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Thursday, October 6, 2022

Personal Income Tax Law reveals impractical provisions on real estate transfer

Updated: 09:13’ - 27/06/2013

Tran Si Vy[1] and Julianne TriphonTriphon[2]
Leadco Legal Counsel

The personal income tax (PIT) is a type of tax that people involved in a purchase of real estate must pay to the State once that real estate is transferred. The 2007 Law on PIT[3] and its guiding documents are regarded as effective tools regulating the incomes of taxpayers involved in these transactions, but there is evidence of certain shortcomings.  Since its enactment, practical application has exposed detrimental loopholes in some provisions that affect this law’s integrity. Such provisions cause these taxpayers financial loss, or allow them to take unfair advantage of the system. The existence of such loopholes makes these provisions unfeasible.

Example 1: Exemption from PIT for transfer of sole real estate

One example proving the unfeasibility of the current Law on PIT is the provisions regarding the exemption from PIT for the transfer of unique real estate. More specifically, Section 2, Article 4 of the 2007 Law on PIT states that “income exempted from the PIT is that generated from transfer of residential housing [and/or] rights to use residential land and the assets attached to the land by an individual who owns only one residential house [or] residential land lot.” Essentially, if an individual has only one residential piece of real estate, that individual is exempted from PIT on the transfer of that real estate.

Section 2.5, Item III, Part A of Circular No. 84/2008/TT-BTC dated September 30, 2008, of the Ministry of Finance, guiding the implementation of a number of articles of the Law on PIT and guiding the implementation of Government Decree No. 100/2008/ND-CP dated September 08, 2008, detailing a number of articles of the Law on PIT, has provided detailed guidance regarding the objects to be exempted from PIT and the conditions for which a person is exempted from PIT within the scope of Section 2, Article 4 of the Law on PIT. Specifically, it states that “bases for determination of tax-exempt income from transfer of the sole residential house or residential land lot shall be declared by the transferor himself/herself who shall take responsibility for the truthfulness of his/her declaration. If the declaration is detected untruthful, PIT shall be retrospectively collected and a fine for the tax fraud shall be imposed under the Law on Tax Administration.”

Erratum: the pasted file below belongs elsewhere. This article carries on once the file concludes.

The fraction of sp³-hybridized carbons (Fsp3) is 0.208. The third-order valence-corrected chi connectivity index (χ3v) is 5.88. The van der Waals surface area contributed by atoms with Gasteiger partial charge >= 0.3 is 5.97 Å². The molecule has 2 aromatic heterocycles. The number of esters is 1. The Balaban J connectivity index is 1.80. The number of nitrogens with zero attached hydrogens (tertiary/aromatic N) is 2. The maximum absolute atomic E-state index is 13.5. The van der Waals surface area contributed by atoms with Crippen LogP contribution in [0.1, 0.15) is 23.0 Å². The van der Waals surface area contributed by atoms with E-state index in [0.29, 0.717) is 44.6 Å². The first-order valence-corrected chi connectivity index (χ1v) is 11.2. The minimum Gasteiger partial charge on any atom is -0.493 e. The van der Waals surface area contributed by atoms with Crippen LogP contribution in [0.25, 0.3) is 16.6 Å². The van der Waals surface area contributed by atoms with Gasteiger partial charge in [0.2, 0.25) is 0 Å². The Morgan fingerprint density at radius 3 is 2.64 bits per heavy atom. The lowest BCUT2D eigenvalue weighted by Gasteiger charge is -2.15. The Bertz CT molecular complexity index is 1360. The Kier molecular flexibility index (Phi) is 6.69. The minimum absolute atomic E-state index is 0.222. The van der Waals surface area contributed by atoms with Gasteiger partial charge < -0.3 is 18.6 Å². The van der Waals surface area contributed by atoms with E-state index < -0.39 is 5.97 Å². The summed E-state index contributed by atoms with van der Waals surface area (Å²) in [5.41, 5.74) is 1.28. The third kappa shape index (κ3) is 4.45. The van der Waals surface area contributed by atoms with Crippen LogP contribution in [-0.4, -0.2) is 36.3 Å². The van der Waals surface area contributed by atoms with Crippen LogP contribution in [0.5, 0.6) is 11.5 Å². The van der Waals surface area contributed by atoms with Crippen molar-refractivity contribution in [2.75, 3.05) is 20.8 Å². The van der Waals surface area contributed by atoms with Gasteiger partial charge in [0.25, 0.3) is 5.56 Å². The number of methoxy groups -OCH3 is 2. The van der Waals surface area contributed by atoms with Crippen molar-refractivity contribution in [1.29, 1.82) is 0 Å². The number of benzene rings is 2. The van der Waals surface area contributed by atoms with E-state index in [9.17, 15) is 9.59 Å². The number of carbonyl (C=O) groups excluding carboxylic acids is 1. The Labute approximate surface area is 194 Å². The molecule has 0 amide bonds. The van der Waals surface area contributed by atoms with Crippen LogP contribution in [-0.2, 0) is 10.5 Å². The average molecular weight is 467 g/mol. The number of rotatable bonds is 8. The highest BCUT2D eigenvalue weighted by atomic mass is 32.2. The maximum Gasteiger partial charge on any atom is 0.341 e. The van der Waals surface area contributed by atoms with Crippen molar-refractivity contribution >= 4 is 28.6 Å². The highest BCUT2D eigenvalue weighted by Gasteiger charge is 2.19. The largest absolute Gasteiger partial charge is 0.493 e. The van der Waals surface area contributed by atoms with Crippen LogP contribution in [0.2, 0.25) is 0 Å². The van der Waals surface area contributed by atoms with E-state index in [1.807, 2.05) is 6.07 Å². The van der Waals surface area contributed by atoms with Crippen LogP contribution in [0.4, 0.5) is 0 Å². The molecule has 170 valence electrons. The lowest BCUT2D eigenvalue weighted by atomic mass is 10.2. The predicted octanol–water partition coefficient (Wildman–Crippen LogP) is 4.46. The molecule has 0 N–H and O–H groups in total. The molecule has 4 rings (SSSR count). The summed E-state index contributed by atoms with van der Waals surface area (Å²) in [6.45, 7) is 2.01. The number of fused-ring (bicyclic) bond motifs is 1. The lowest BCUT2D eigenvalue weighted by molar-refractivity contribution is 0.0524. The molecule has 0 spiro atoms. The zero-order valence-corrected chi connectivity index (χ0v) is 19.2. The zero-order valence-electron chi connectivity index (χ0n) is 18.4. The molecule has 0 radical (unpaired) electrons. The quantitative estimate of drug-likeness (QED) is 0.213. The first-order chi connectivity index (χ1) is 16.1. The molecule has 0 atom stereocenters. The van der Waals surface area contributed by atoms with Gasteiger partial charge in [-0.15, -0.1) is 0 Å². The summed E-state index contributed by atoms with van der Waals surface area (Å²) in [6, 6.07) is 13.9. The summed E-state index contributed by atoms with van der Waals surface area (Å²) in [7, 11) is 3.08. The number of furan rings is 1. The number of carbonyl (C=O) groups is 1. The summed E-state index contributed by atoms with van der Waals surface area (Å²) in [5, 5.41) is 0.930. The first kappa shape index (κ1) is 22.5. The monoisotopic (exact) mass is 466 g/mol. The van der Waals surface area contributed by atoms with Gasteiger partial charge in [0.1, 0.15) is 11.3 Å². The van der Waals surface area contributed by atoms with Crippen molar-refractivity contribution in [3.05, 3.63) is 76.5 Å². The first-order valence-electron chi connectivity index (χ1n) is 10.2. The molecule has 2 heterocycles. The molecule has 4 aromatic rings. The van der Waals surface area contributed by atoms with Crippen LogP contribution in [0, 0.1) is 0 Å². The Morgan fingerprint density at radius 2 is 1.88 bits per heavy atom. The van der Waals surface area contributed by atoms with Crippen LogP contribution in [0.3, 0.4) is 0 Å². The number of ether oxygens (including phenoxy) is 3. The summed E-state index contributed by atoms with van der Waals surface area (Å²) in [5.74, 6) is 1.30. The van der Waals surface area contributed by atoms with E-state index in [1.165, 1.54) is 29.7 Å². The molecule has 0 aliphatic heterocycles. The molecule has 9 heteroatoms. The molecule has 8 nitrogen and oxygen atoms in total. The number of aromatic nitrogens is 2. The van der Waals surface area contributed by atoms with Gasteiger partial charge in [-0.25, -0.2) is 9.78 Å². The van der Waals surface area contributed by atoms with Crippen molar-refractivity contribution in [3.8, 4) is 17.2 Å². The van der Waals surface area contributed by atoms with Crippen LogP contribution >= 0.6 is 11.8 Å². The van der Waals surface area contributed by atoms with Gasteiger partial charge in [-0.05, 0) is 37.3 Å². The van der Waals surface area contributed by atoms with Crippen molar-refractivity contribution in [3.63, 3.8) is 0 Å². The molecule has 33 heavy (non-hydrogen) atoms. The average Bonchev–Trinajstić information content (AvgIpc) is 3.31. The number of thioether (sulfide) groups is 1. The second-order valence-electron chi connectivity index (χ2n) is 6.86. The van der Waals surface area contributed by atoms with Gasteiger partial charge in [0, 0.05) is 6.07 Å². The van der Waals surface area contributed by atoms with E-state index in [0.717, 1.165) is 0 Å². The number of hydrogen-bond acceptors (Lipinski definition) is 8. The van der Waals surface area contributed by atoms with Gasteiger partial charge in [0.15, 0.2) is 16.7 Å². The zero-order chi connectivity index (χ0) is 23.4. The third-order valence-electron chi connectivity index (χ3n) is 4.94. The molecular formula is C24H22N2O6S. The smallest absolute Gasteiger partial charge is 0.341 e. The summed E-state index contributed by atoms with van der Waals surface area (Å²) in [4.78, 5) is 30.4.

Aligning with the provisions of the law and the guidance as specified in the Circular of the Ministry of Finance, those who seek tax exemption on transfer of their real estate simply need to declare that they have only one residential house or piece of residential land. Neither the Law nor the Circular clarifies which authority or organization has the responsibility to verify if the taxpayer’s[4] declaration is legitimate and whether he or she is entitled to tax exemption. In theory, the State, specifically the tax authority, has this obligation since the taxpayer has already committed to having only one residence or only one piece of residential land.

The Law requires that tax exemption be granted upon verification that a taxpayer has one single residence or one single piece of residential land. Unfortunately, in practice, tax exemption is made on a case-by-case basis at the discretion of the tax authorities. The tax authority’s refusal to grant this declaration is common for the main reason that the authority is “unable to verify if the taxpayer has only one house or piece of residential land to qualify for tax exemption.” This invariably leads to a situation where the taxpayer is disadvantaged and required to pay a large tax that should not have applied. As real estate transactions normally create high value, the taxable income resulting from those transactions is no small amount. The damage for the taxpayer, if refused the tax exemption, could be severe.

In certain cases where the house or the land to be sold is that the seller is living in, there is a higher probability of the tax authority granting a tax exemption. The taxpayer in this case simply needs to make a declaration committing to own only one piece of real estate and assume liability for this declaration. That is enough for tax exemption and the authority may accept it without question for verification.

However, such a declaration where the seller has a resident address different from the address of the real estate being transferred may not be accepted by the tax authority for tax exemption. In such a case, certain tax authorities require the transferor to provide a document certifying that he or she has only one piece of real estate in order to get tax exemption, even though the law does not necessitate that. In this situation, the tax authority shifts the burden of proving the possession of only one piece of real estate to the transferor, even though this has already been committed to in his or her declaration, with assumption of all liabilities based on this declaration.